But the visitor showed such remarkable good humour, and was so very
entertaining and was so sedate and respectful to all the ladies that I
fancy there was something said about his bringing his little daughter
down to Chewton for the holidays. Mr. Binks would have taken De
Montfort off the vicar's hands in a minute. Raspall was heard to
intimate that he had a nice warm spare room over the bakehouse doing
nothing; and our principal butcher, Mr. Clodd, declared boldly that a
man like that, who could amuse any company, and was fit for any company,
was worth his meat anywhere at holiday-time.

But we had all heard that Mr. De Montfort was about to leave. He had
received an invitation from the landlord of the "George and Gate,"
countersigned by the members of the club, to spend the last evening with
them, and they had even gone so far as to wish that the vicar
himself--"if they might make so bold--would condescend to look in for an

This request of course could not be complied with, and the guest was
about to send a polite refusal--reluctantly, it must be confessed--but
the vicar readily excused him. The townsfolk naturally wanted to have
him among them again for an evening, and he could return about eleven
for a glass of hot spiced elder-wine before going to bed. The vicar had
put his hand on De Montfort's shoulder as he said this, and was looking
at him in his kind, genial way, when his visitor looked up, rose,
hesitated, and seemed about to say something. There was such a
remarkable expression in his face that the good parson afterwards said
he should never forget it; but it passed, and with a smile, which was
half trustful, half sorrowful, the actor turned away.

"Well, then, if you think I ought to go, I'll say yes," he replied; "but
I had thought to spend the last night here with you."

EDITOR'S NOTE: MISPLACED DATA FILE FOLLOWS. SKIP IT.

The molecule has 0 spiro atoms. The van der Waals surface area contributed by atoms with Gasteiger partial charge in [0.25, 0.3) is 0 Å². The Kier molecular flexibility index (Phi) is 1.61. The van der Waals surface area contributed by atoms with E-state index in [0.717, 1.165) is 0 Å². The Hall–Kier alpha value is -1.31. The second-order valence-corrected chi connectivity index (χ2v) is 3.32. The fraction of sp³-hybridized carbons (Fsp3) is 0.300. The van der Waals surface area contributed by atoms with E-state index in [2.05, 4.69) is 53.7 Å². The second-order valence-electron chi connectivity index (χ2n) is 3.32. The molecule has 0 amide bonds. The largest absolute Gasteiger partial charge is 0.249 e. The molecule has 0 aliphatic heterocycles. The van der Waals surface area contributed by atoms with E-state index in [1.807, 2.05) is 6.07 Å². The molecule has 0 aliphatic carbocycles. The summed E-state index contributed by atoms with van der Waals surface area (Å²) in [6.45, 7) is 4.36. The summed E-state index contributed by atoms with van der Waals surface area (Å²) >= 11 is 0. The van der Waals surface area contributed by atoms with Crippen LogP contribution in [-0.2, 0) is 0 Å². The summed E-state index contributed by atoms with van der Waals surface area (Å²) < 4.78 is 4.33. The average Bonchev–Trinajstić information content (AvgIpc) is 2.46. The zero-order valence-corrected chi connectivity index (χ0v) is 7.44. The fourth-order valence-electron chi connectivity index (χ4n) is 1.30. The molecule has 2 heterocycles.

"I sha'n't have done work much before ten myself," said the vicar; "for
I must see about the beef and bread for the pensioners, and there are
the cakes for the school treat, and no end of things. So we'll meet at a
late supper; don't stay to the club pies and sausages, but get back in
time for ours. There's no need to say, Don't drink too much of the
'George and Gate' ale and brandy, for you never take much of either, so
far as I know."

It was a special evening at the "George and Gate," and every member of
the club who could leave his shop was there by eight o'clock. The
low-ceilinged but handsome parlour was all bright and tidy, and the
plates stood on a sideboard ready for supper. Two noble punch-bowls
graced the table, and a number of long "churchwarden" pipes supported
the large brass coffer filled with tobacco, which opened only by some
cunning mechanism, set in motion by dropping a halfpenny in a slit at
the top. Mr. Binks was in the chair; Clodd, the butcher, sat opposite; a
great fragrance of spice and lemon-peel pervaded the place. It only
needed a speech to commence the proceedings, and Mr. Binks was equal to
the occasion. It was a hearty welcome to their visitor. He responded
with a few words and a recitation. There was a song and another toast,
and then the accomplished visitor played on the "George and Gate" fiddle
in a manner that astonished everybody--played it behind his back, over
his head, under his arm, between his knees with the bow in his mouth.
Then he showed a few tricks with the cards, spun plates, passed coins
and watches into space, and sung a song with a violin accompaniment. The
evening was in his honour, and he opened his whole repertoire of
accomplishments. Time passed quickly; the waiters were at the door with
the table-cloths ready to lay for supper. Mr. Clodd proposed "The Health
of the Vicar." They all rose to do it honour, and called upon De
Montfort to reply. He had his glass in his hand--just touching it with
his lips. "I wish," he said, and then he stopped; "I wish--I could say
what I would do to deserve that he should call me his friend;
but--it--can--never--be." They wondered what he would say next, there
was such a strange look in his eyes. They were about to ask him what he
meant, when everybody there was startled by a sudden cry in the
street--a sudden cry and an uproar that penetrated to the inn-yard--the
cry of "Fire!" and the trampling of feet. They were all out in a minute,
De Montfort first, and without his hat.

"It's your place, Raspall, as I'm a living sinner," said Clodd, forcing
himself to the front and commencing to run.

"Don't say so! Don't say so!" cried the baker, "for my missis is up at
the school makin' the cakes, and the man's down below settin' the batch,
and my little Bess is in bed this hour an' more. Oh, help! help! where's
that engine?" But the key of the engine-house had to be found, and the
wretched old thing had to be wheeled out, and the hose attached and
righted; and before all this could be done the flame, which seemed to